There is a long tradition of students using their union (or ‘association’ as its called in Edinburgh) as a platform for engaging in wider political issues, and in particular for showing solidarity with other segments of society, and as far as I’m concerned that’s how it should be! This collective voice is particularly important in a culture which promotes individualism and social atomisation.

    I’m fucking sick of chatting with candidates who sound like customer feedback forms, and I’m sure I’m not the only one.

  8. clarkson4mensofficer says:

    Jenkyn: How many students disagree with supporting Palestine? Can I see your survey plz? You should bear in mind that isn’t the only thing that EUSA campaigns on, and from time to time sabbs will need to make decisions based on what they believe is right, given that students elect sabbaticals based on their values as well as their policies. Otherwise we might have to implement some kind of university wide consensus decision making. And I really love consensus, but that would be a very slow process. Given that Palestine isn’t EUSA’s main priority, I would have said that it is an issue where it is suitable for sabbaticals to make a judgement after which they can be held to account using a number of democratic structures, if those students you’re talking about feel strongly enough to overturn it. The motion to overturn EUSA’s statement on palestine was in fact rejected at a student council meeting. Not completely representative, no, but I dare say that’s more representative than what appears to be, as a moral relativist such as yourself might say, ‘just your opinion’.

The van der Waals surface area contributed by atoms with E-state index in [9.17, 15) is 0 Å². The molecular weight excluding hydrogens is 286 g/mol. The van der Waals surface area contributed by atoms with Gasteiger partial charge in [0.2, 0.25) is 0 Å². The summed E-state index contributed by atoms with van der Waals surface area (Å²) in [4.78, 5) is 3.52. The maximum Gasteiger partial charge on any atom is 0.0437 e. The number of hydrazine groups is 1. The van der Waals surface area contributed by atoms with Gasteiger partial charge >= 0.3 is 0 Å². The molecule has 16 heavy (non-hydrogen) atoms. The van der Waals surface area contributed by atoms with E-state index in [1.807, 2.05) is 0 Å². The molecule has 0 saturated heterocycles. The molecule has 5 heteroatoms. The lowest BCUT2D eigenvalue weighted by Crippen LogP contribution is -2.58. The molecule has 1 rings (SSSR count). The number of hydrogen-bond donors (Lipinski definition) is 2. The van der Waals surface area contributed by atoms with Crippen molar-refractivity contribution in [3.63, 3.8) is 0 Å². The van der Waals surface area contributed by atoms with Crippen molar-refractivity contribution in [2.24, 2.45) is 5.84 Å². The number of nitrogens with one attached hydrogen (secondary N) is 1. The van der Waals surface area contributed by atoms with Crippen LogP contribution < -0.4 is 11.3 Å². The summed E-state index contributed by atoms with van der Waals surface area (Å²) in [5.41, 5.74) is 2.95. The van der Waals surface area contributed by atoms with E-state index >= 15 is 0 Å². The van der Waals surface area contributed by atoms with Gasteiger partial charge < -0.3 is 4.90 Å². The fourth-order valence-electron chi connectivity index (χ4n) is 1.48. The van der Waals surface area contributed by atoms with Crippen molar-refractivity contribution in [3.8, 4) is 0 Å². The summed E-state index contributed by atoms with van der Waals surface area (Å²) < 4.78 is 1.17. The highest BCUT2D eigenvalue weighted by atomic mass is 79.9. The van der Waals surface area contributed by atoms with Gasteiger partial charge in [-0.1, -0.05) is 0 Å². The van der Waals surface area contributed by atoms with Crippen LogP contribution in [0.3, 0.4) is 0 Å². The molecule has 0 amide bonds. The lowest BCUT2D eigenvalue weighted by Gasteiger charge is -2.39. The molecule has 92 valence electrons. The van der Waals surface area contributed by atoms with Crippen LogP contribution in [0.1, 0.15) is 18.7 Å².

There was a list of campaigning issues, for example, which sabbs and staff walked around campus with to find out which was most important to students in the upcoming election. It might be that some students disagree with something like the living rent campaign because they think it will create an ‘inefficient market’ or ‘prevent growth’ etc. Any first year economics or neoliberal-leaning student I’m sure would have a lot to say. But even I hope you would concede that, while that arguably goes beyond the university level ‘no more queues at big cheese and free beer for everyone’ style campaigns, it is politically quite radical and it is something which is hugely important to every student’s life. So no, I don’t think it’s a good use of sabbs time to sit and listen to relativists. I do, however, think that trying to influence political decisions at national and occasionally also international level is a good use of their time.